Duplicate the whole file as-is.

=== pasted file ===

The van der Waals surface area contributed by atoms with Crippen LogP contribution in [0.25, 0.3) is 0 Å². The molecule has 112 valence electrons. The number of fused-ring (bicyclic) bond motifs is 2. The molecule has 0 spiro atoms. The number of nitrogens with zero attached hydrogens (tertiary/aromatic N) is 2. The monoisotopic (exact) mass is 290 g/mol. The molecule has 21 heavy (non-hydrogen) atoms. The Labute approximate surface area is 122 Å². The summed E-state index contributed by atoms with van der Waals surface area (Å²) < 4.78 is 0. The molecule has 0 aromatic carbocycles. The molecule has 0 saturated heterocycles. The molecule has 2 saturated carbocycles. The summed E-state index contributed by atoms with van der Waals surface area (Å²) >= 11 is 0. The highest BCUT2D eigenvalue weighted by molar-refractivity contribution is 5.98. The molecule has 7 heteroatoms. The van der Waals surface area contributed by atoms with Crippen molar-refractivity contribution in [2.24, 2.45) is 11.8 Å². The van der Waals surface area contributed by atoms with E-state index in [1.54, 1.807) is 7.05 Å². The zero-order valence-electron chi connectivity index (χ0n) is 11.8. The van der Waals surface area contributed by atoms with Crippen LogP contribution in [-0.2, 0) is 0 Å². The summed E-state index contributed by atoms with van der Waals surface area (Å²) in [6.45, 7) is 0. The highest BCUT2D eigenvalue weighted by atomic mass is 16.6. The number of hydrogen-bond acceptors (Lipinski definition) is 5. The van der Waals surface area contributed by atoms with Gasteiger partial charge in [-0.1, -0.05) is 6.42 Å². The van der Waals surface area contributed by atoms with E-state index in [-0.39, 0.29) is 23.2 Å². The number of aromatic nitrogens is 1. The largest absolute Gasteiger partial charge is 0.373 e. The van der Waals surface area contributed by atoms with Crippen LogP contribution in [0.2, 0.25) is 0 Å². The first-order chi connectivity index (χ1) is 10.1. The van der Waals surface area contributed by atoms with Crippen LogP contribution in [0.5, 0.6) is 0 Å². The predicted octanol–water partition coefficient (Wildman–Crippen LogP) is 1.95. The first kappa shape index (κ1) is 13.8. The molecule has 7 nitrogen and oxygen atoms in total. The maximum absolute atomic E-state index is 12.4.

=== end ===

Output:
The van der Waals surface area contributed by atoms with Crippen LogP contribution in [0.25, 0.3) is 0 Å². The molecule has 112 valence electrons. The number of fused-ring (bicyclic) bond motifs is 2. The molecule has 0 spiro atoms. The number of nitrogens with zero attached hydrogens (tertiary/aromatic N) is 2. The monoisotopic (exact) mass is 290 g/mol. The molecule has 21 heavy (non-hydrogen) atoms. The Labute approximate surface area is 122 Å². The summed E-state index contributed by atoms with van der Waals surface area (Å²) < 4.78 is 0. The molecule has 0 aromatic carbocycles. The molecule has 0 saturated heterocycles. The molecule has 2 saturated carbocycles. The summed E-state index contributed by atoms with van der Waals surface area (Å²) >= 11 is 0. The highest BCUT2D eigenvalue weighted by molar-refractivity contribution is 5.98. The molecule has 7 heteroatoms. The van der Waals surface area contributed by atoms with Crippen molar-refractivity contribution in [2.24, 2.45) is 11.8 Å². The van der Waals surface area contributed by atoms with E-state index in [1.54, 1.807) is 7.05 Å². The zero-order valence-electron chi connectivity index (χ0n) is 11.8. The van der Waals surface area contributed by atoms with Crippen LogP contribution in [-0.2, 0) is 0 Å². The summed E-state index contributed by atoms with van der Waals surface area (Å²) in [6.45, 7) is 0. The highest BCUT2D eigenvalue weighted by atomic mass is 16.6. The number of hydrogen-bond acceptors (Lipinski definition) is 5. The van der Waals surface area contributed by atoms with Gasteiger partial charge in [-0.1, -0.05) is 6.42 Å². The van der Waals surface area contributed by atoms with E-state index in [-0.39, 0.29) is 23.2 Å². The number of aromatic nitrogens is 1. The largest absolute Gasteiger partial charge is 0.373 e. The van der Waals surface area contributed by atoms with Crippen LogP contribution in [0.2, 0.25) is 0 Å². The first-order chi connectivity index (χ1) is 10.1. The van der Waals surface area contributed by atoms with Crippen LogP contribution in [0.5, 0.6) is 0 Å². The predicted octanol–water partition coefficient (Wildman–Crippen LogP) is 1.95. The first kappa shape index (κ1) is 13.8. The molecule has 7 nitrogen and oxygen atoms in total. The maximum absolute atomic E-state index is 12.4.